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The bond market has a message for Bank of Russia Governor Elvira Nabiullina: your lending costs are out of kilter with reality.
Days before Nabiullina convenes policy makers to decide on rates, the bond market is showing the widest disconnect between yields and the central bank benchmark since April 2015, at the height of the last easing cycle.
While 13 of 16 economists surveyed by Bloomberg predict she will lower the key rate by 50 basis points to 10 percent on Sept. 16, yields suggest the rate should be closer to 8 percent. The gap between reality and market pricing shows growing confidence that monetary policy will finally catch up with inflation that’s fallen to a two-year low, giving policy makers the luxury to add stimulus to an economy in recession.
Russia’s central bank, which “has shown repeatedly that it prefers to be extra conservative,” is now at a turning point, according to Goldman Sachs Group Inc.’s Moscow-based analysts Clemens Grafe and Andrew Matheny. Their forecast for 450 basis points of rate cuts over the next four quarters is among the most bullish.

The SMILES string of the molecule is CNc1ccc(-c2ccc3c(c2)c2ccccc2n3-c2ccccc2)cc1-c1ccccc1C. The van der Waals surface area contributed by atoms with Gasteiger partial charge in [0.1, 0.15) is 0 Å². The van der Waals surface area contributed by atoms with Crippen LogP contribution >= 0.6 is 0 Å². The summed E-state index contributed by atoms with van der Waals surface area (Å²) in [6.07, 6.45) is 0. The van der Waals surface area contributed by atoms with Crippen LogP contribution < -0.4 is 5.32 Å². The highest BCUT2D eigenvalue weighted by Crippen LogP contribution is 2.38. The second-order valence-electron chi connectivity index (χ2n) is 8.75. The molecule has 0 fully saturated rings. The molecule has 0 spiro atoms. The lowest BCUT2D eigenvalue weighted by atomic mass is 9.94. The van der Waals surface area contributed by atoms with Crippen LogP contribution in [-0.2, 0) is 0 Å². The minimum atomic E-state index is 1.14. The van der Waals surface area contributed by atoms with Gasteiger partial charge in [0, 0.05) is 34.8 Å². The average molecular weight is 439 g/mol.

Bond traders agree: they’ve sent yields to levels that predate the start of the Crimea conflict and ruble crisis of 2014, propelling gains of about 25 percent on local-currency OFZs this year, third-most after Brazil and South Africa, according to Bloomberg index data. Notes due February 2027 rose for a fourth day, pushing the yield down eight basis points to 8 percent by 5:32 p.m. in Moscow.
At every meeting this year except one, on June 10, oil’s inflationary pull on the ruble caused Nabiullina to refrain from easing, earning her the title of Europe’s most-orthodox central banker for her devotion to price-growth targets. By the Bank of Russia’s own measures, those pressures have abated: it said Sept. 1 inflation will decelerate further after dropping to 6.9 percent in August, compared with a medium-term target of 4 percent.
"The market is looking for a more radical rate cut, or a series of cuts,” said Alexander Losev, chief executive officer of Sputnik Asset Management in Moscow, who has been selling longer-dated debt to pocket gains because he doesn’t think yields have room to fall further.